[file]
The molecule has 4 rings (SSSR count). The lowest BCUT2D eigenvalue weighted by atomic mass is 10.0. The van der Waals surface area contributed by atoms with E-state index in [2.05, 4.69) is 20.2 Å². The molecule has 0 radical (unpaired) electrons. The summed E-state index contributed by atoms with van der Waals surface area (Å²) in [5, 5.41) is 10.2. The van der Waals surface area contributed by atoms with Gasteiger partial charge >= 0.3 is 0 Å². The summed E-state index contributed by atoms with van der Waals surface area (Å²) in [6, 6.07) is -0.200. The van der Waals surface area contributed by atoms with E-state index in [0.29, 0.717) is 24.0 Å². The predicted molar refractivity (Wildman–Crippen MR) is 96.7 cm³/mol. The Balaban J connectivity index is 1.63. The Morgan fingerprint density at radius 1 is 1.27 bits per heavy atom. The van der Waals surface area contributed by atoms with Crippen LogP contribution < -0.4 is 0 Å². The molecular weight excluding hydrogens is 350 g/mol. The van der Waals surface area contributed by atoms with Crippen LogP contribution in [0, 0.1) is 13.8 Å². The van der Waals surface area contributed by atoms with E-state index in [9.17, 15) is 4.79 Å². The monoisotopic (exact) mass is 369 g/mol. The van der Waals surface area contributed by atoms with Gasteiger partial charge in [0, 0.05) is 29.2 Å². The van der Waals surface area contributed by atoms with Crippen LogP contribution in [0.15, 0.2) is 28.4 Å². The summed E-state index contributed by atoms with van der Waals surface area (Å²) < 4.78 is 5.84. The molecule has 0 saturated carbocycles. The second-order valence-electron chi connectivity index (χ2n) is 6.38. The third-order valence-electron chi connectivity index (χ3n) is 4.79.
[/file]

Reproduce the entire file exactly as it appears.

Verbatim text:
The molecule has 4 rings (SSSR count). The lowest BCUT2D eigenvalue weighted by atomic mass is 10.0. The van der Waals surface area contributed by atoms with E-state index in [2.05, 4.69) is 20.2 Å². The molecule has 0 radical (unpaired) electrons. The summed E-state index contributed by atoms with van der Waals surface area (Å²) in [5, 5.41) is 10.2. The van der Waals surface area contributed by atoms with Gasteiger partial charge >= 0.3 is 0 Å². The summed E-state index contributed by atoms with van der Waals surface area (Å²) in [6, 6.07) is -0.200. The van der Waals surface area contributed by atoms with E-state index in [0.29, 0.717) is 24.0 Å². The predicted molar refractivity (Wildman–Crippen MR) is 96.7 cm³/mol. The Balaban J connectivity index is 1.63. The Morgan fingerprint density at radius 1 is 1.27 bits per heavy atom. The van der Waals surface area contributed by atoms with Crippen LogP contribution < -0.4 is 0 Å². The molecular weight excluding hydrogens is 350 g/mol. The van der Waals surface area contributed by atoms with Crippen LogP contribution in [0, 0.1) is 13.8 Å². The van der Waals surface area contributed by atoms with E-state index in [9.17, 15) is 4.79 Å². The monoisotopic (exact) mass is 369 g/mol. The van der Waals surface area contributed by atoms with Gasteiger partial charge in [0, 0.05) is 29.2 Å². The van der Waals surface area contributed by atoms with Crippen LogP contribution in [0.15, 0.2) is 28.4 Å². The summed E-state index contributed by atoms with van der Waals surface area (Å²) < 4.78 is 5.84. The molecule has 0 saturated carbocycles. The second-order valence-electron chi connectivity index (χ2n) is 6.38. The third-order valence-electron chi connectivity index (χ3n) is 4.79.